A few years ago I worked with a company called Storage Fusion that provided a SaaS offering for analysing storage systems.  With a few simple scripts it was possible to collect the configuration information on one or more storage arrays and use that data to gain insights into metrics such as utilisation, performance and efficiency.  One benefit of the product that interested me the most was the ability to be able to (anonymously) collate and analyse the configuration of petabytes of metadata, either as a snapshot or historically over time.  This data provided valuable insights into market trends but also with deeper insight (not available at the time) could actually help vendors deliver better and lower cost products.

Valuable as the data was, Storage Fusion’s platform was limited.  The metadata available was based pretty much on configuration information that showed disk and LUN layouts, efficiency of features like thin provisioning and so on.  What wasn’t possible was to collect data to the level of granularity that has been built into new storage architectures, such as those from Nimble Storage (InfoSight), Tegile (Intellicare), Pure Storage (Pure1) and PernixData (Architect).  These systems have two specific features that provide much greater insight; first they collect metrics that analyse all aspects of the platform, including specifics on the workload the system runs.  Second they collate that data and perform both historical and “what-if” analysis across many customers.  So how could this data be used?  Here’s a few ideas and examples:

  • Identifying failing hardware.  Obviously storage media fails from time to time, however being able to determine whether a batch of media has a worse failure rate than expected can both help to identify manufacturing defaults and plan to resolve them before other customers are affected.  Shipping a drive to the customer before they are aware of a problem is a cool feature.
  • Optimise Drive Usage.  As systems move to flash, one aspect of their use is the limited endurance SSDs offer.  Initial deployments of flash were a little bit of a guessing game and vendors undoubtedly erred on the side of caution.  However with field data companies like SolidFire were able to provide guarantees around drive lifetime (in this case an unlimited wear warranty) due to data received back from the field on the amount of data customers were actually writing. This has also allowed vendors to safely introduce the use of TLC NAND, which has lower endurance than both SLC and MLC.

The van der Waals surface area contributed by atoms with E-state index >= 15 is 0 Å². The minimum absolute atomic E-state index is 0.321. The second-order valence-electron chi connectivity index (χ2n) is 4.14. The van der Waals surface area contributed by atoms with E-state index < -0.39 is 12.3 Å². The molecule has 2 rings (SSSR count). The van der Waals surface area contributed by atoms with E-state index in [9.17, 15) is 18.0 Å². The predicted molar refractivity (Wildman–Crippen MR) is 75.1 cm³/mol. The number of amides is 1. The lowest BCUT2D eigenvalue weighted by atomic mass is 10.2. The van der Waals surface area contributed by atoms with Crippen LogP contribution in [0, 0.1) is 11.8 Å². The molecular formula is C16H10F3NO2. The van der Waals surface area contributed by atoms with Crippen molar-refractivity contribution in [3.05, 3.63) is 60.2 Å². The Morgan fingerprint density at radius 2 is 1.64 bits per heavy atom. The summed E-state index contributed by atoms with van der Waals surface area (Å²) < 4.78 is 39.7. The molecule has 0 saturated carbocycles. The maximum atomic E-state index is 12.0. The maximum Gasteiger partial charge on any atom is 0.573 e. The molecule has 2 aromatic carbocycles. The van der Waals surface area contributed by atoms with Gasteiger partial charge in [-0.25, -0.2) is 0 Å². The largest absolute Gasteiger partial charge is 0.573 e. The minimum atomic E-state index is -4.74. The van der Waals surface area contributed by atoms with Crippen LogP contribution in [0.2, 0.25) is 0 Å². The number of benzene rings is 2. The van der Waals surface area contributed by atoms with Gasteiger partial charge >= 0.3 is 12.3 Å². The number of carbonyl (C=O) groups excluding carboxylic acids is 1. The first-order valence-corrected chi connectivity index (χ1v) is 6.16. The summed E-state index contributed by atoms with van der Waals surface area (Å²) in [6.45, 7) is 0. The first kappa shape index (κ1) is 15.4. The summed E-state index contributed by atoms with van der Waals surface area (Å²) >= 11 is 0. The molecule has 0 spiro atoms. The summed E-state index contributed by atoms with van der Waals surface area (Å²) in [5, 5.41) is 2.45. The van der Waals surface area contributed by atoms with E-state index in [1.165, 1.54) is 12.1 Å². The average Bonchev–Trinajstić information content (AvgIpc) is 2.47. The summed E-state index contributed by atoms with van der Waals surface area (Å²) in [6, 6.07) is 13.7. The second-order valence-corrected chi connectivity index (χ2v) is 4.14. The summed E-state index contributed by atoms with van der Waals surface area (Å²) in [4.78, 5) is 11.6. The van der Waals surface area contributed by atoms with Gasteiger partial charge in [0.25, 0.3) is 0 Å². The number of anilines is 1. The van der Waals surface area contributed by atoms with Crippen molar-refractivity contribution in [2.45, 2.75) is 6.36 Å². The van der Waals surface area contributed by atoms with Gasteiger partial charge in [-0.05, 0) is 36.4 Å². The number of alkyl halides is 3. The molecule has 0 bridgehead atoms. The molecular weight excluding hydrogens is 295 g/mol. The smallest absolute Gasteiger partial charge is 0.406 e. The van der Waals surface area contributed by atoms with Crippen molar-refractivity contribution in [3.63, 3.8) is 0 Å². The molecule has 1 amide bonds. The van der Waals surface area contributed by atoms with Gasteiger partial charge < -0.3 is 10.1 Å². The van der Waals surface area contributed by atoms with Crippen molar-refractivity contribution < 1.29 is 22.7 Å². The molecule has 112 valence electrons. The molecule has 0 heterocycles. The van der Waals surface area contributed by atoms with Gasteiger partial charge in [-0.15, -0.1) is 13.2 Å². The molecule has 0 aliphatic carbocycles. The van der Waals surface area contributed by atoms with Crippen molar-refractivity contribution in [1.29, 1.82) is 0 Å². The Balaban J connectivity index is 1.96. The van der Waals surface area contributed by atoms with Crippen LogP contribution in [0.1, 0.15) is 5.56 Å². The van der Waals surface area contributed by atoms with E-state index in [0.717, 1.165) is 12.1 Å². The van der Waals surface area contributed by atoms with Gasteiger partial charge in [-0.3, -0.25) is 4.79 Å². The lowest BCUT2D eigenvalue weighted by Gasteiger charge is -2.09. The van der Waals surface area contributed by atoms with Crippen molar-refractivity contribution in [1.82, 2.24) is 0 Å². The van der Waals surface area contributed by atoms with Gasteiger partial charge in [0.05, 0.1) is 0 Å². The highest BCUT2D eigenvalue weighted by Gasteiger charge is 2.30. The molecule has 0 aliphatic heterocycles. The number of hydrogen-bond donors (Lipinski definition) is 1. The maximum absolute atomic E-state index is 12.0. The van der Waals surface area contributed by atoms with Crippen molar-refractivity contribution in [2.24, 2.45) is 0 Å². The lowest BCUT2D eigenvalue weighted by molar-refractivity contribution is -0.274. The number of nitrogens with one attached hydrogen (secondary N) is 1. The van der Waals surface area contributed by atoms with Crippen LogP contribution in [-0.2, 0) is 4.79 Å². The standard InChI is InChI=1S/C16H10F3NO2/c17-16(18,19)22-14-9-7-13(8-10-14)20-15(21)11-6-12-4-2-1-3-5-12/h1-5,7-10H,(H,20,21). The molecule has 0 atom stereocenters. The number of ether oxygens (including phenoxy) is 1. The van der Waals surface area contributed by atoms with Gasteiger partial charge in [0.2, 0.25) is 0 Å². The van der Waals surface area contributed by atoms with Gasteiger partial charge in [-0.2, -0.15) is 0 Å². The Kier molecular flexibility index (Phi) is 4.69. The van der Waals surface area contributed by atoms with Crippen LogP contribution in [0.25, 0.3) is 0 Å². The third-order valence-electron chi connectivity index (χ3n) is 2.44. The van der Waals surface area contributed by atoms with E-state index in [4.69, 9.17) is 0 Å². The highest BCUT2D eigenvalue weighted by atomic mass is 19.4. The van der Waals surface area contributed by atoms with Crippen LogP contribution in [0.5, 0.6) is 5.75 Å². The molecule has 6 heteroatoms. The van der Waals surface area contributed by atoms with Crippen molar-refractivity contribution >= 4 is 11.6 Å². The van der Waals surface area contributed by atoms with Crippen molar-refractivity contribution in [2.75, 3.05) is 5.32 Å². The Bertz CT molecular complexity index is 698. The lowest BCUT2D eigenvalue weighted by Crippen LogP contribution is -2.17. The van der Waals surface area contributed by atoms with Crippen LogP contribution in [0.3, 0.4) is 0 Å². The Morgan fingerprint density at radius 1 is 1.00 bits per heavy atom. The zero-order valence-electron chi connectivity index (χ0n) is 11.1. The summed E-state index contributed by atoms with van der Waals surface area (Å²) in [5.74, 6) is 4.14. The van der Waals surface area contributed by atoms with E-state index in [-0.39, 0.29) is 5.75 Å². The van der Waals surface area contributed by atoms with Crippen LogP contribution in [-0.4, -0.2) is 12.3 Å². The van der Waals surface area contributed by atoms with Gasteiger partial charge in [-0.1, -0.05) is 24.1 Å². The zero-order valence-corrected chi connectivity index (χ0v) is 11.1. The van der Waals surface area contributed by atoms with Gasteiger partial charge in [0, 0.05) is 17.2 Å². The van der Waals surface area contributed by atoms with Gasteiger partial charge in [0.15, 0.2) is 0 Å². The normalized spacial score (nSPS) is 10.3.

• Improve reliability/availability.  Ultimately having more data on system operations means being able to proactively address customer problems and improve uptime and availability.
  • Reduce Cost.  At some stage or other everything comes down to cost.  Being able to use cheaper drives and reduce parts replacements means vendors can pass on cost reductions to their customers, keeping them competitive.

SDS and Analytics

TECHunplugged-image-AUS.jpgAs we move to a software-defined world how will new storage solutions, based around open source or software-only, deliver the analytics that are currently integrated into hardware appliances?  At this stage I don’t believe I’ve seen anything in solutions like EMC ScaleIO, VMware Virtual SAN or Ceph that would deliver feedback on the infrastructure.  In fact, in many instances failures aren’t even dealt with pro-actively; the software simply waits for the device to fail.  Dealing with failure before it occurs is a much better way to operate infrastructure, especially at scale.  Imagine if we waited for aircraft parts or bridges to fail before tackling the problem.

I’ll touch on the hardware monitoring issues in my presentation at Tech Unplugged, coming up at the beginning of February in Austin, Texas.  If you will be in the area, please join us for this free event.  You can register here.  Please use the Promotional Code “architectingIT” to help me track who registered as a result of reading this post.

By way of thanks from me, all eligible US registered registrants using the “architectingIT” code will be entered into a draw for either the PS4 or Xbox One version of the latest Star Wars Battlefront game.  The winning name will be announced on Twitter during the event.  Good luck!

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Copyright (c) 2009-2016 – Chris M Evans, first published on https://blog.architecting.it, do not reproduce without permission.

Written by Chris Evans

With 30+ years in IT, Chris has worked on everything from mainframe to open platforms, Windows and more. During that time, he has focused on storage, developed software and even co-founded a music company in the late 1990s. These days it's all about analysis, advice and consultancy.